Girls With ADHD Are More Likely To Have Other Disorders & That's Not The Only Way It Affects Women's Health
When you think of someone with attention deficit hyperactivity disorder (ADHD), you probably picture a boy fidgeting at his desk. It's typically considered a "boy's disorder," but in reality, it affects girls equally, if differently. In fact, according to new research, girls with ADHD are more likely than those without the disorder to develop other problems — not just anxiety and depression, which are often diagnoses alongside ADHD, but lesser-known behavioral disorders.
In a paper published in the journal Pediatrics this month, researchers from the University of California, Los Angeles, analyzed data from 18 prior studies; taken together, this provided them with data for 1,997 participants under the age of 18, about 40 percent of whom had been diagnosed with ADHD. According to Science Daily, most of the original studies focused on comparing girls and boys with ADHD, but the UCLA researchers took a different focus. When girls with and without the disorder were compared to each other, researchers found that those with ADHD were far more likely to have been diagnosed with other disorders.
Nearly 38 percent of girls with ADHD met the criteria for an anxiety disorder, while just 14 percent of girls without the disorder met the same criteria. About three percent of girls without ADHD were diagnosed with depression, compared to 10 percent of those with ADHD. Considering the well-established link between ADHD and both of these disorders, these findings aren't exactly surprising, but here's the interesting part. The biggest disparities were actually seen in two behavioral disorders, conduct disorder and oppositional defiant disorder (ODD).
Only five percent of girls without ADHD had been diagnosed with ODD, a disorder characterized by anger, hostility, and problems with authority figures, but that number skyrocketed to 42 percent in girls with ADHD. In the same vein, less than one percent of girls without ADHD had been diagnosed with conduct disorder, a disorder similar to ODD but with more aggressive symptoms, but nearly 13 percent of those with ADHD had received a diagnosis.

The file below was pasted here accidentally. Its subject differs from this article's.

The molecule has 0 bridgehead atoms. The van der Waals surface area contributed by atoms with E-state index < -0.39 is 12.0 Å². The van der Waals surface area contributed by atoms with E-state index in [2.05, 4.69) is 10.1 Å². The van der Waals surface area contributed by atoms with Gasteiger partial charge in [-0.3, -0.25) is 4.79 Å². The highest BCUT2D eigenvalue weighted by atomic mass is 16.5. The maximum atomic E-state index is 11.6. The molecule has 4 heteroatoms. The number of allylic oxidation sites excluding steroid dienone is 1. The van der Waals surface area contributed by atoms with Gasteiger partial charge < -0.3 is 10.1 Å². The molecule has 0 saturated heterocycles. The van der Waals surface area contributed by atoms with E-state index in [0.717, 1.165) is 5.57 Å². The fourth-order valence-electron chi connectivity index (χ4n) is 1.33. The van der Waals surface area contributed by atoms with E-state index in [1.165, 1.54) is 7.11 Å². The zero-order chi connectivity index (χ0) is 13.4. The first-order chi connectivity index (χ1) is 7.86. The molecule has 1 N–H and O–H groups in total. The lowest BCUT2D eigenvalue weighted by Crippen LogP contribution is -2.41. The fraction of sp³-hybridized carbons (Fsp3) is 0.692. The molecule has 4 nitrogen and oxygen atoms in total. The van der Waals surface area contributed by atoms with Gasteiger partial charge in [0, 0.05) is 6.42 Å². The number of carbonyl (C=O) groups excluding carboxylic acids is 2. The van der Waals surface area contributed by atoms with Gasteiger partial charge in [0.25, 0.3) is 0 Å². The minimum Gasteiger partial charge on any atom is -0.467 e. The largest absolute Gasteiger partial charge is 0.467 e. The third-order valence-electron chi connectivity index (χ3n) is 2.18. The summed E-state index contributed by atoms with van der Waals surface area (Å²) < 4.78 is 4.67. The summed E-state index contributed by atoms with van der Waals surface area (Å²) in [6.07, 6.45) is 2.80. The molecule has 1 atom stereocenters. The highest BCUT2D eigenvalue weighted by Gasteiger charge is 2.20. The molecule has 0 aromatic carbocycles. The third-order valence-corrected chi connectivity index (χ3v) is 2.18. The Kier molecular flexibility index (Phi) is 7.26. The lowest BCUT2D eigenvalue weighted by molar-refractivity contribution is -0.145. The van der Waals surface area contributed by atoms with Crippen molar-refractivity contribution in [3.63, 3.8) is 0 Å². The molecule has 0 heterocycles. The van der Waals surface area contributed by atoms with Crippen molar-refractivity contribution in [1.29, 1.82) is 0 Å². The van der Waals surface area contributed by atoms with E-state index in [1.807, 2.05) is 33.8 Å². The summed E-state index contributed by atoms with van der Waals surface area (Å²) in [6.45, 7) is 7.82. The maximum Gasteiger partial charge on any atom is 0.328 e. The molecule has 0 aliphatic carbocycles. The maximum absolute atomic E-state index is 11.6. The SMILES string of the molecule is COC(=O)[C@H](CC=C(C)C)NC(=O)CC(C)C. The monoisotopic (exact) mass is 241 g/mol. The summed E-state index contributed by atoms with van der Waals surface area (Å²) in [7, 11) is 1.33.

Lead author Irene Tung pointed out that the results may have seemed less surprising if the study had looked at behavioral disorders in boys. "People tend to thinof girls as having higher risk for depression and anxiety disorders, and boys as being more likely to exhibit conduct disorders, but we found that ADHD for girls substantially increases their risk for these conduct disorders," she said in Science Daily. ADHD has also been shown to increase the risk for substance abuse later in life.
For years, ADHD was seen as the territory of hyperactive boys, but research increasingly indicates that it's just as likely to occur in girls. According to the Centers for Disease Control, boys are diagnosed more often, but this may be because their symptoms are more obvious. Dr. Patricia Quinn told the Child Mind Institute that girls tend to be less hyperactive — less fidgeting and more daydreaming. "People imagine little boys bouncing off the walls and think: That’s what ADHD looks like and if this girl doesn’t look like that then she doesn’t have ADHD," she told the Institute.
When research focuses heavily on boys and men, a huge chunk of the population is ignored, and this can have devastating consequences. Women are frequently taken less seriously by doctors, and despite the stereotype, research has shown ADHD has a huge impact on women's physical and mental health. According to a study published earlier this year, women with ADHD are far more likely to report chronic pain, past abuse, and severe poverty, and they're more likely to have considered suicide. ADHD has also been associated with a higher risk for eating disorders, which tend to affect women disproportionately when compared to men.
On the bright side, the UCLA study shows that more attention is being paid to ADHD in girls — let's hope the trend continues.
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